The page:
Dwight

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I used to carry a roll of sticky cling, but if you don't use it, it becomes unusable. I probably need to lighten up my vest for next year. In the Midwest, you really don't need much. True trauma packs are close by and anything super serious, you are loading and going fast.
 

Spam16v

Zac
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New to patrol, trained OEC with a NSP patrol pack, looking to also gear up a vest for flexibility. Any hints or tip into HOW to pack a NSP patrol uniform vest? IE: what & where given space and access limitations? Thank you.
 

pais alto

me encanta el país alto
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New to patrol, trained OEC with a NSP patrol pack, looking to also gear up a vest for flexibility. Any hints or tip into HOW to pack a NSP patrol uniform vest? IE: what & where given space and access limitations? Thank you.
As an EMT-B patroller (retired now) the medical stuff I carried was mostly ABC things - CPR mask (compatible with the O2 system), OPAs and NPAs (don’t know if those are in OEC protocols), tongue depressors, gauze pad assortment, abdominal pads, kerlix, triangle bandages, bandaids (Snoopy, Spider-Man, Wonder Woman), glutose, aspirin (for cardiac, again I’m unsure about OEC), vinyl gloves, etc. On cold days I’d sometimes carry chemical heating pads, but they either leaked or activated if I carried them too long. I think I posted a list here upthread.

But as to how to pack a vest, I grouped airway stuff in one pocket, bleeding stuff in two others, meds and such in one pocket, paperwork and manual in one, tools (vise grip/leatherman, zip ties, etc.) in one, rescue stuff (rope, webbing, ‘biners, brake, slings) in the back pocket. That way I could reach for what I needed from memory without having to paw through different things. In my system, bleeding stuff, tools, and PPE was in the left side pockets, meds and airway on the right side. If you develop a system based on your personal logic and associations then you can reach stuff quickly (and hopefully not look like an unprofessional goof).

Incidentally, I didn't carry splints or (much) other stuff that wasn’t ABC. We had trauma, airway, medication, and rescue response packs at the top stations full of all the possible stuff that could be delivered quickly enough - my focus was on assessment and stabilization, then radio for the cavalry. For some reports, if we dispatched from the top stations we’d carry the appropriate response pack.
 

Spam16v

Zac
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WNY
I bought a whole assortment of clear zippered bags reinforced with mesh off Amazon so I’ll be fumbling around tomorrow initially packing the vest. Got a second set of airways and cpr barriers also. Spent a few hours cutting and ironing my cravats too after a trip to JoAnns which I dread. Shadowing this past year, it appears we’ll be doing a lot more splinting tha anything. So cravats and Sams are a gotta have. Thank you, the insight helps.
As an EMT-B patroller (retired now) the medical stuff I carried was mostly ABC things - CPR mask (compatible with the O2 system), OPAs and NPAs (don’t know if those are in OEC protocols), tongue depressors, gauze pad assortment, abdominal pads, kerlix, triangle bandages, bandaids (Snoopy, Spider-Man, Wonder Woman), glutose, aspirin (for cardiac, again I’m unsure about OEC), vinyl gloves, etc. On cold days I’d sometimes carry chemical heating pads, but they either leaked or activated if I carried them too long. I think I posted a list here upthread.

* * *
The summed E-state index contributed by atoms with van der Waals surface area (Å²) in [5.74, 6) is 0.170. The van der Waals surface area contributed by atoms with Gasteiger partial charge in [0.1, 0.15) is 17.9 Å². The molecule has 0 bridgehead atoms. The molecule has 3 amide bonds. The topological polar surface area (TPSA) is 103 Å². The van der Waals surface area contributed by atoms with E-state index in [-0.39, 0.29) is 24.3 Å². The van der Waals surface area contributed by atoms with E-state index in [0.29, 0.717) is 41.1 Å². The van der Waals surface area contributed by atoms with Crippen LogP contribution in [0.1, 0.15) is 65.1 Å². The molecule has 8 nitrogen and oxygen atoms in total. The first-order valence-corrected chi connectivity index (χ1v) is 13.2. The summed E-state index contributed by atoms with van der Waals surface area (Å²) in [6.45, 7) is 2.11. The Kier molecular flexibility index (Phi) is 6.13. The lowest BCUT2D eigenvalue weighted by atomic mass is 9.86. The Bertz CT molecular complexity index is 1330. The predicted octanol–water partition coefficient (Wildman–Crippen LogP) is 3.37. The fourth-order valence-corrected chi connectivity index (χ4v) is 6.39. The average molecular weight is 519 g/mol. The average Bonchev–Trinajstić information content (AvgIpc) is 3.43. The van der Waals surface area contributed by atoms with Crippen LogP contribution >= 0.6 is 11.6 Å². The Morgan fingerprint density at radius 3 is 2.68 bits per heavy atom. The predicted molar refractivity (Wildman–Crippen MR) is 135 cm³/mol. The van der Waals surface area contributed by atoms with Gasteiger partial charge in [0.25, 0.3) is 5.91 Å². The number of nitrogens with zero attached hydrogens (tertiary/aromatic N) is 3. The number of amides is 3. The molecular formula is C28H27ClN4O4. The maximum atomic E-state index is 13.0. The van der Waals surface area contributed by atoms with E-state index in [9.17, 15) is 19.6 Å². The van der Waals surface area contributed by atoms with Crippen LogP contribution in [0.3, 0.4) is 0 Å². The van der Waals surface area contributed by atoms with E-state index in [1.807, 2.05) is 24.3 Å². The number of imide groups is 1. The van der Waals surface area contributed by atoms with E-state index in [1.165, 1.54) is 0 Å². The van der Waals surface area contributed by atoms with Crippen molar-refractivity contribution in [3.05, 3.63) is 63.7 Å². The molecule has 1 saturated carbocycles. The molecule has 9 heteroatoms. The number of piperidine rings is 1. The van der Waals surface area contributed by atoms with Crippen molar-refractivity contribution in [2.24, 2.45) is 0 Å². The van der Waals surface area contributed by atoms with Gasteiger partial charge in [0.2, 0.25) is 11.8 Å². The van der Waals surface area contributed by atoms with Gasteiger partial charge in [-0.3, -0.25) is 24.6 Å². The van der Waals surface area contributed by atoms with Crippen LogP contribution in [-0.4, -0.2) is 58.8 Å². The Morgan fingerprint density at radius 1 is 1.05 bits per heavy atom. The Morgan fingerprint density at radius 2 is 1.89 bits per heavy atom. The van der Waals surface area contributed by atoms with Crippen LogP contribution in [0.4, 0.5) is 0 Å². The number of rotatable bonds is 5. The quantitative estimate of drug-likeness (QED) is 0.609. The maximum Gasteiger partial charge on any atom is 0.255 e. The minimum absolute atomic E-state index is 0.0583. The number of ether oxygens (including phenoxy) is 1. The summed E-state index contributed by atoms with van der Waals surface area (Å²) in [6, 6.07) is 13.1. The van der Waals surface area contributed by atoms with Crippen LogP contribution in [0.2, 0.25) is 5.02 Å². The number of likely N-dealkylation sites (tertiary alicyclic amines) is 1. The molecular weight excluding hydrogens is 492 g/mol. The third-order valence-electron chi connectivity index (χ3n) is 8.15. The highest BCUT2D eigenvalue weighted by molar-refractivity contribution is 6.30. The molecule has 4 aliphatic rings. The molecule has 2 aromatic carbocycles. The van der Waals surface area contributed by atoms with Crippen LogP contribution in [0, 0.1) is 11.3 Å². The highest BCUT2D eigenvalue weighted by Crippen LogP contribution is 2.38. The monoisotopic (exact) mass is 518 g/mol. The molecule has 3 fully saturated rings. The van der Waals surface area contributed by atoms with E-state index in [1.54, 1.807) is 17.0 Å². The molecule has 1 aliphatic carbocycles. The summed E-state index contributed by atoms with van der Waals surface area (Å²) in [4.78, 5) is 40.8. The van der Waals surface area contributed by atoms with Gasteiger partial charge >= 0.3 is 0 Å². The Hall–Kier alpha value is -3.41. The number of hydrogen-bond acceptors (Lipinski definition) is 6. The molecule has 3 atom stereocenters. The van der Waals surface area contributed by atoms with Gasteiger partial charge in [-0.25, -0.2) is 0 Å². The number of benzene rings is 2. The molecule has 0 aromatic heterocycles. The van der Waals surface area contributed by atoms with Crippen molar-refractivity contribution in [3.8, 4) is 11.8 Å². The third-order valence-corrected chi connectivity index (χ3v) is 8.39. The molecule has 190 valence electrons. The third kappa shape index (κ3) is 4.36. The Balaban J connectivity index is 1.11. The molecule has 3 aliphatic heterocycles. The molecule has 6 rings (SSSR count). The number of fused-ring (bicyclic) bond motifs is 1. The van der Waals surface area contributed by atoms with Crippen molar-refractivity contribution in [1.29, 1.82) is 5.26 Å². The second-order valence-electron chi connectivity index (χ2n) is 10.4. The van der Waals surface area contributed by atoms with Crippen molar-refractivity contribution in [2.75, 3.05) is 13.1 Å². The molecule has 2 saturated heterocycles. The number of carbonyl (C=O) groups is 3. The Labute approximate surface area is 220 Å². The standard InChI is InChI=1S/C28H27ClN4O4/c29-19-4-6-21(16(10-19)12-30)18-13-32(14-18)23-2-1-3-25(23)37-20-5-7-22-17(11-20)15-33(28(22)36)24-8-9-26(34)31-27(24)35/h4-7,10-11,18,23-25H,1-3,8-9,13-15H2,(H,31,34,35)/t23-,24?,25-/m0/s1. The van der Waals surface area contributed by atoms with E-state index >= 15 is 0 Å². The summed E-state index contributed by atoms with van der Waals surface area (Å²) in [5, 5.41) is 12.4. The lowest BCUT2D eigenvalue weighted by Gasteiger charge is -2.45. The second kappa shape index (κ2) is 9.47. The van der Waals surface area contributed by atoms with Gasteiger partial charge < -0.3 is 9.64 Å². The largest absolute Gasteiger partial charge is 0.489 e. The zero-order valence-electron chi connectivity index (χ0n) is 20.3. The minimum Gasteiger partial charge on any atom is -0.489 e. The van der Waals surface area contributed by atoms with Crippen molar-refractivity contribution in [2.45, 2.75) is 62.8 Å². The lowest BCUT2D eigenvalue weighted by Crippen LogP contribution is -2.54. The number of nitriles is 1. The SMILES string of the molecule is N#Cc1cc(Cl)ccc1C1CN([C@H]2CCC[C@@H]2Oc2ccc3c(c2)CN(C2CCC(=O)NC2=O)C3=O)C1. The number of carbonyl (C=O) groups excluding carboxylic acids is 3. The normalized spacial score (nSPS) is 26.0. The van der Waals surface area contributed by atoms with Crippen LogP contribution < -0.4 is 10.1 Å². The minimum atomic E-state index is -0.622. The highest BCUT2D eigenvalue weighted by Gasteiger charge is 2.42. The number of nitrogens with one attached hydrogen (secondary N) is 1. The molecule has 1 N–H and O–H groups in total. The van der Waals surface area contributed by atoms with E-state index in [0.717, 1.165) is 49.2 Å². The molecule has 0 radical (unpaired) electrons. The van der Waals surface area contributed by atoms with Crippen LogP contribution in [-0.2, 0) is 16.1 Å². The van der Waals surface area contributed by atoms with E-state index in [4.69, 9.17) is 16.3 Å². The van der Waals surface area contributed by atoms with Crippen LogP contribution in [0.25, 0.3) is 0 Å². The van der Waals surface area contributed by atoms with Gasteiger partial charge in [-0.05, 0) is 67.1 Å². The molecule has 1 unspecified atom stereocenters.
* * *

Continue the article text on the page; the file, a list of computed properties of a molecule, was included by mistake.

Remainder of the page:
But as to how to pack a vest, I grouped airway stuff in one pocket, bleeding stuff in two others, meds and such in one pocket, paperwork and manual in one, tools (vise grip/leatherman, zip ties, etc.) in one, rescue stuff (rope, webbing, ‘biners, brake, slings) in the back pocket. That way I could reach for what I needed from memory without having to paw through different things. In my system, bleeding stuff, tools, and PPE was in the left side pockets, meds and airway on the right side. If you develop a system based on your personal logic and associations then you can reach stuff quickly (and hopefully not look like an unprofessional goof).

Incidentally, I didn't carry splints or (much) other stuff that wasn’t ABC. We had trauma, airway, medication, and rescue response packs at the top stations full of all the possible stuff that could be delivered quickly enough - my focus was on assessment and stabilization, then radio for the cavalry. For some reports, if we dispatched from the top stations we’d carry the appropriate response pack.
 

Dwight

Practitioner of skiing, solid and liquid
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Great info @pais alto. I think as patrollers we carry too much at times. Abc is the key. Everything else is usually handled with trauma bag. NSP says no meds, but aspirin would be smart. Let common sense prevail. Definitely find out what the majority of incidents are at your hill and pack according. I do have a few SAMs, beacuse the are easy to carry and Israeli bandanges. Small and can be used for any thing major.
 

charlier

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My transceiver, with shovel and probe, trauma kit, cpr mask, sam splint, radio, skins, extra puffy, gloves, goggles, small notebook, and pen. SAM splints were helpful in the sidecountry.
 

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